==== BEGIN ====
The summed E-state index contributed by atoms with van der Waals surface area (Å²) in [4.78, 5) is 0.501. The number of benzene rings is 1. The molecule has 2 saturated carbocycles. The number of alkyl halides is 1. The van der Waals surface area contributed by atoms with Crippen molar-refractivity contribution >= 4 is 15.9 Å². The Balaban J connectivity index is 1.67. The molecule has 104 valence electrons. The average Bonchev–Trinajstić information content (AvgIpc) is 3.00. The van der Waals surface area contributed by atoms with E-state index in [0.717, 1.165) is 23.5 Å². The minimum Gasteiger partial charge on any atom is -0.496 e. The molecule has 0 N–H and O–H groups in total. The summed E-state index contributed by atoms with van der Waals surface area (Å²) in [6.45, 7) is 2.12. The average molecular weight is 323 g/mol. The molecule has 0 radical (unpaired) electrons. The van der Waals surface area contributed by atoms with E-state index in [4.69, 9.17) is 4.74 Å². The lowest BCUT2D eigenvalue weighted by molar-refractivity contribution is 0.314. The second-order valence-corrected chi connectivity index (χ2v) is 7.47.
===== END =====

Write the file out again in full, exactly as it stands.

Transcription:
The summed E-state index contributed by atoms with van der Waals surface area (Å²) in [4.78, 5) is 0.501. The number of benzene rings is 1. The molecule has 2 saturated carbocycles. The number of alkyl halides is 1. The van der Waals surface area contributed by atoms with Crippen molar-refractivity contribution >= 4 is 15.9 Å². The Balaban J connectivity index is 1.67. The molecule has 104 valence electrons. The average Bonchev–Trinajstić information content (AvgIpc) is 3.00. The van der Waals surface area contributed by atoms with E-state index in [0.717, 1.165) is 23.5 Å². The minimum Gasteiger partial charge on any atom is -0.496 e. The molecule has 0 N–H and O–H groups in total. The summed E-state index contributed by atoms with van der Waals surface area (Å²) in [6.45, 7) is 2.12. The average molecular weight is 323 g/mol. The molecule has 0 radical (unpaired) electrons. The van der Waals surface area contributed by atoms with E-state index in [4.69, 9.17) is 4.74 Å². The lowest BCUT2D eigenvalue weighted by molar-refractivity contribution is 0.314. The second-order valence-corrected chi connectivity index (χ2v) is 7.47.